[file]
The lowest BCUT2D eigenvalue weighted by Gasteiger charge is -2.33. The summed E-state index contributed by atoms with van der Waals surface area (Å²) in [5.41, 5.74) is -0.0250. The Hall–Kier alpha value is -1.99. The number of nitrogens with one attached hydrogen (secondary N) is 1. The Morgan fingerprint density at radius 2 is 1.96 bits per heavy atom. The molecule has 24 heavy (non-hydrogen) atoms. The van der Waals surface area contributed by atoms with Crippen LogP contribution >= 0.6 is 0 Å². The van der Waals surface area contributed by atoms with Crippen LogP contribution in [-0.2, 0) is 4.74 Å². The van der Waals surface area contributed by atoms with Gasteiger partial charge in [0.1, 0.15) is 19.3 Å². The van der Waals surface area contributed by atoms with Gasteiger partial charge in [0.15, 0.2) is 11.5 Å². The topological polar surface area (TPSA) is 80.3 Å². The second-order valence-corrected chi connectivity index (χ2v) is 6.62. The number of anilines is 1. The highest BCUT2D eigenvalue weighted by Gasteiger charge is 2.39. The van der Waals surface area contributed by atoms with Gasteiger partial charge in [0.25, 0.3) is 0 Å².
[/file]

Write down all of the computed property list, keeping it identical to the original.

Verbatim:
The lowest BCUT2D eigenvalue weighted by Gasteiger charge is -2.33. The summed E-state index contributed by atoms with van der Waals surface area (Å²) in [5.41, 5.74) is -0.0250. The Hall–Kier alpha value is -1.99. The number of nitrogens with one attached hydrogen (secondary N) is 1. The Morgan fingerprint density at radius 2 is 1.96 bits per heavy atom. The molecule has 24 heavy (non-hydrogen) atoms. The van der Waals surface area contributed by atoms with Crippen LogP contribution >= 0.6 is 0 Å². The van der Waals surface area contributed by atoms with Crippen LogP contribution in [-0.2, 0) is 4.74 Å². The van der Waals surface area contributed by atoms with Gasteiger partial charge in [0.1, 0.15) is 19.3 Å². The van der Waals surface area contributed by atoms with Gasteiger partial charge in [0.15, 0.2) is 11.5 Å². The topological polar surface area (TPSA) is 80.3 Å². The second-order valence-corrected chi connectivity index (χ2v) is 6.62. The number of anilines is 1. The highest BCUT2D eigenvalue weighted by Gasteiger charge is 2.39. The van der Waals surface area contributed by atoms with Gasteiger partial charge in [0.25, 0.3) is 0 Å².